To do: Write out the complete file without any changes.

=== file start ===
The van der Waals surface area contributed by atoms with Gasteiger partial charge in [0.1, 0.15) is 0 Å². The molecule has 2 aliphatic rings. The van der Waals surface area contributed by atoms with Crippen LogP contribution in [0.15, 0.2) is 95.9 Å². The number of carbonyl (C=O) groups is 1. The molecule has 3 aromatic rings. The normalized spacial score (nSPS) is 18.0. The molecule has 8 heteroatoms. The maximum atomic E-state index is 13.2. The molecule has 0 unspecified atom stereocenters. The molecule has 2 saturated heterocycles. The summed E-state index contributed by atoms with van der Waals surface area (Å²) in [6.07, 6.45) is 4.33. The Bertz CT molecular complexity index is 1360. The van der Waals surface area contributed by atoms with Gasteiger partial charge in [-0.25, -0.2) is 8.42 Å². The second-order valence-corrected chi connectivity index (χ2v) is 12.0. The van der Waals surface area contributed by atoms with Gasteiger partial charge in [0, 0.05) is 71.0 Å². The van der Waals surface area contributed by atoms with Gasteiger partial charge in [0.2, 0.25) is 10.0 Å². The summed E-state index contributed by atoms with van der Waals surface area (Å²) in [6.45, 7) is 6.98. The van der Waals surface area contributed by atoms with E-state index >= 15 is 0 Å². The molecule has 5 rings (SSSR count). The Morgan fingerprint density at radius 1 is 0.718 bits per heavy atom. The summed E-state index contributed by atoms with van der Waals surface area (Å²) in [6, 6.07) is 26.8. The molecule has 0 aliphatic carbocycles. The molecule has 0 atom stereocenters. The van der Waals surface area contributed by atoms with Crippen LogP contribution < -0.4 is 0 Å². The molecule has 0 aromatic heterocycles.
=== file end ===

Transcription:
The van der Waals surface area contributed by atoms with Gasteiger partial charge in [0.1, 0.15) is 0 Å². The molecule has 2 aliphatic rings. The van der Waals surface area contributed by atoms with Crippen LogP contribution in [0.15, 0.2) is 95.9 Å². The number of carbonyl (C=O) groups is 1. The molecule has 3 aromatic rings. The normalized spacial score (nSPS) is 18.0. The molecule has 8 heteroatoms. The maximum atomic E-state index is 13.2. The molecule has 0 unspecified atom stereocenters. The molecule has 2 saturated heterocycles. The summed E-state index contributed by atoms with van der Waals surface area (Å²) in [6.07, 6.45) is 4.33. The Bertz CT molecular complexity index is 1360. The van der Waals surface area contributed by atoms with Gasteiger partial charge in [-0.25, -0.2) is 8.42 Å². The second-order valence-corrected chi connectivity index (χ2v) is 12.0. The van der Waals surface area contributed by atoms with Gasteiger partial charge in [0, 0.05) is 71.0 Å². The van der Waals surface area contributed by atoms with Gasteiger partial charge in [0.2, 0.25) is 10.0 Å². The summed E-state index contributed by atoms with van der Waals surface area (Å²) in [6.45, 7) is 6.98. The van der Waals surface area contributed by atoms with E-state index >= 15 is 0 Å². The molecule has 5 rings (SSSR count). The Morgan fingerprint density at radius 1 is 0.718 bits per heavy atom. The summed E-state index contributed by atoms with van der Waals surface area (Å²) in [6, 6.07) is 26.8. The molecule has 0 aliphatic carbocycles. The molecule has 0 atom stereocenters. The van der Waals surface area contributed by atoms with Crippen LogP contribution < -0.4 is 0 Å². The molecule has 0 aromatic heterocycles.